(The Washington Post)

When President Trump delivers his first joint address to Congress Tuesday night, Denisha Merriweather will be there as his invited guest — and her attendance offers a clue about how Trump might fulfill his promise to spend $20 billion on expanding vouchers and other alternatives to traditional public schools.

Merriweather is a young woman who twice failed third grade at a Florida public school before her godmother placed her in a private school. She paid tuition with help from Florida’s tax-credit scholarship program, which gives corporations tax breaks when they donate to nonprofits that then distribute the money in the form of scholarships to private and religious schools.

Attending private school turned her life around, Merriweather says. She graduated from college and expects to receive a master’s degree this spring.

Trump and his education secretary, Betsy DeVos, have both said they believe public education is failing too many students and that the solution is to make sure students have more access to alternatives, including private schools.

One of the easiest ways Trump could make good on his promise to expand that access is to create a federal tax credit that incentivizes corporations to donate to state programs such as Florida’s. Such a credit could be embedded in a broader tax code overhaul that would need a simple majority in Congress to pass.

Florida’s program, established in 2001, provides is the largest of 17 state tax-credit scholarships in the nation. Such tax-credit programs effectively direct public funds to private-school tuition, just like traditional vouchers. But they don’t violate the separation of church and state, courts have found, because money going to religious schools isn’t coming directly from the government.

Also just like traditional vouchers, tax-credit scholarships have fierce critics.

They argue that the tax-credit programs draw needed funds out of the public school system, redirecting money to private schools that aren’t accountable for student performance. (Some state programs require participating private schools to administer standardized tests, but others don’t.)

Critics also argue that, despite the court rulings, the programs do violate the spirit of the separation of church and state. Some nonprofits that distribute tax-credit scholarships, for example, only allow the tuition to be used at certain religious schools, according to the National Conference of State Legislatures.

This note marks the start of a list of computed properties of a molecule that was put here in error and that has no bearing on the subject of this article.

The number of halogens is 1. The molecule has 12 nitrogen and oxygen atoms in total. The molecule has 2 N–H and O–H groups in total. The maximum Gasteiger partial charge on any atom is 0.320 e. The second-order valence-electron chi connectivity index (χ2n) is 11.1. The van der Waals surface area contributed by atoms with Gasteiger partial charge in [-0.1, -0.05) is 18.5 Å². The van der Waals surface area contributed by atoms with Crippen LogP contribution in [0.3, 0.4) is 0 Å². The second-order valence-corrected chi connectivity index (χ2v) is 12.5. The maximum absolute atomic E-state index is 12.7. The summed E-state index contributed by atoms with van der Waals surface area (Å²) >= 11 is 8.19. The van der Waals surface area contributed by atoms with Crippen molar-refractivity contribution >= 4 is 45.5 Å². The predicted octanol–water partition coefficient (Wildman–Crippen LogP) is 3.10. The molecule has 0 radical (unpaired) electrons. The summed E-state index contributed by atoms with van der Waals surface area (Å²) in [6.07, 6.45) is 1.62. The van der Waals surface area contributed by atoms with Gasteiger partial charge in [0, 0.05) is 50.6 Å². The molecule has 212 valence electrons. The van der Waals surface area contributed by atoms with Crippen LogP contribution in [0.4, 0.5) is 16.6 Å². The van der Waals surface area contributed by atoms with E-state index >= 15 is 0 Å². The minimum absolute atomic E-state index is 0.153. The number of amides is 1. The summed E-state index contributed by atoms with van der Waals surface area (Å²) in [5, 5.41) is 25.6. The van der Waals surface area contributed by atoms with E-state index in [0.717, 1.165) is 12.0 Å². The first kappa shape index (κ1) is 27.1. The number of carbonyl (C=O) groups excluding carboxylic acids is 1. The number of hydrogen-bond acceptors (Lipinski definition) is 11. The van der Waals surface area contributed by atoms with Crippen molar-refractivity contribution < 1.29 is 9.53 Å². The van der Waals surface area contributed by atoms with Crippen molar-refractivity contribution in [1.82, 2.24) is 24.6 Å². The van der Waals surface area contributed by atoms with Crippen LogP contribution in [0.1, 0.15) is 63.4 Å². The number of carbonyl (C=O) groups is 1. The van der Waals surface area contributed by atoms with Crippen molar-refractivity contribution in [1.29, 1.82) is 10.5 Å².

Merriweather is one of six guests that the president and first lady invited to Tuesday’s speech. She has told her story publicly previously, including in testimony before Congress, in an effort to build support for the notion of tax-credit scholarships and other such programs that direct public money to private schools.

She has also been an ally and booster of DeVos, a longtime voucher advocate who earlier this month was narrowly confirmed as education secretary. She joined DeVos on a panel of speakers at the Republican National Convention last summer — “even though I am not a Republican,” she wrote in the Hill newspaper in December, endorsing DeVos for education secretary.

“The prospect of a U.S. education secretary who grasps the importance of providing low-income students and their parents with the right to access better options is long overdue,” Merriweather wrote in the Hill newspaper in December. “Unfortunately, those who cast Betsy DeVos’ support for school choice as an attack on public education disregard the extent to which the status quo is often a dead end for students like me.”

DeVos invited Merriweather to attend her Senate confirmation hearing, during which she referred to the young woman’s story. “She is just a tremendous example of what can happen when you get an opportunity to go to the right school,” DeVos said.